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Your HDTV is watching you

Ten years ago, I wrote an article detailing the emerging technology in flat screen and plasma TVs that had within them, microphone and buried cameras/electic eyes, which were motioned activated. That article got lots of laughs from everyone, but it was out there and so were the products that had them. I explained that these TVs were tied into cable providers, essentially acting as an always on seeing/hearing device for the intelligence agencies.

Since that time, it has emerged that yes, not only does the technology exist, but Sony. LG, and Samsung have it installed in their systems, including other features.

This makes those large flat screen babies big bonanza spy devices for the spook agencies and in every home.

As the following article by someone else details, it’s explained away as a limited hangout (agency term.) You are being watched, but it’s only for advertisement purposes. Honest. Really. It’s only to sell you junk for Walmart.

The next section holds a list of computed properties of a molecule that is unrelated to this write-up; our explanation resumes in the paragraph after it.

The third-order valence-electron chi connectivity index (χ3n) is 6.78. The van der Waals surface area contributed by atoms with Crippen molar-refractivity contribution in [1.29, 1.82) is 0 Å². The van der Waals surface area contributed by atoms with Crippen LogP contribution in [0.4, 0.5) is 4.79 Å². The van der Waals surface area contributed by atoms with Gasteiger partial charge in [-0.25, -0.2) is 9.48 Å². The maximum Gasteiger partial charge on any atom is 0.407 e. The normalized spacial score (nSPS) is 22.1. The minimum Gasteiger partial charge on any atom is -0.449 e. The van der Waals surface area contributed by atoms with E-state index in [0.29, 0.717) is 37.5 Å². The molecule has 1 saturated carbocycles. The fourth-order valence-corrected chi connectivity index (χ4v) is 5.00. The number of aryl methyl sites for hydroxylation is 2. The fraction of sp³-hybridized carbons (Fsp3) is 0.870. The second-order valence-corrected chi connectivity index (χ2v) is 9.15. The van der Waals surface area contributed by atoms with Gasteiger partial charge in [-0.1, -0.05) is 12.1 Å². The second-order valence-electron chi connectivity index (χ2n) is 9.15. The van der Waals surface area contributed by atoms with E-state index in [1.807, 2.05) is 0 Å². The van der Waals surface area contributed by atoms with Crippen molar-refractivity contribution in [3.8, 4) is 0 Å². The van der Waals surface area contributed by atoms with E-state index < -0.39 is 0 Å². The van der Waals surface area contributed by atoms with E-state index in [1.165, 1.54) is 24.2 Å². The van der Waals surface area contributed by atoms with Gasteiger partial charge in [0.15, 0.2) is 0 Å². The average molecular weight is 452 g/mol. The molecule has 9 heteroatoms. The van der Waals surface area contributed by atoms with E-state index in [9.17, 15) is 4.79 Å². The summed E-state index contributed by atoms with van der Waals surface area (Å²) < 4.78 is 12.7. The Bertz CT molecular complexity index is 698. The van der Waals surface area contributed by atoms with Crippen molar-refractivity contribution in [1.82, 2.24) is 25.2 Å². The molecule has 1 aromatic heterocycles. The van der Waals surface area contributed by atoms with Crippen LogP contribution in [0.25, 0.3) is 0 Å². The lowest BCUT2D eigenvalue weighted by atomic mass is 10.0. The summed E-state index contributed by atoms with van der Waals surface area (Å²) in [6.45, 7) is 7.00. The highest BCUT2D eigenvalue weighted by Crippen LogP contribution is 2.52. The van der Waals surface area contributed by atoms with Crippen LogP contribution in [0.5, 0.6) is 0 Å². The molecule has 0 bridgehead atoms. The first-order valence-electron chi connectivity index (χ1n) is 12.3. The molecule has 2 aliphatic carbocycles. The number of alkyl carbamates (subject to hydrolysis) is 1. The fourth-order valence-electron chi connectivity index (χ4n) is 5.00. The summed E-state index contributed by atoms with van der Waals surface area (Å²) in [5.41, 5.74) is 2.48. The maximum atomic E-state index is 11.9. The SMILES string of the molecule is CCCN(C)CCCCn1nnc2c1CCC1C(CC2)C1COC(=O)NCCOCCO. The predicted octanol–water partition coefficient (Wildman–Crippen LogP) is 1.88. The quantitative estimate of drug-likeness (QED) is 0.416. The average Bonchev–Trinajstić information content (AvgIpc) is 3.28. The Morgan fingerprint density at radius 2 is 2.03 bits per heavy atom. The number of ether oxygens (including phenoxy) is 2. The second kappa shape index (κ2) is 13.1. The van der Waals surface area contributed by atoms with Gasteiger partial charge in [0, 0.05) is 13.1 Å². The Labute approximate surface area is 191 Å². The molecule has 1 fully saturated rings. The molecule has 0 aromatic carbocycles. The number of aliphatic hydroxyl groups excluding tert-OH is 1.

So, I guess it’s okay for your living room to be hooked in to the network (so are the CIA and everyone else, think cloud services) and that everything that happens in your home is being filmed and recorded 24/7 and there is no way you can disable the thing, once installed. And if only for ad tracking, why do they need to listen and watch.

This reminds me of laptops, which are always on video and audio recording devices that have been proven in the last few years as being abused by school districts, businesses (Aaron brothers surveills its customers that it sells or rents to, fact.), and federal agencies (FBI, etc – search google and see the court cases where this has come to the surface.)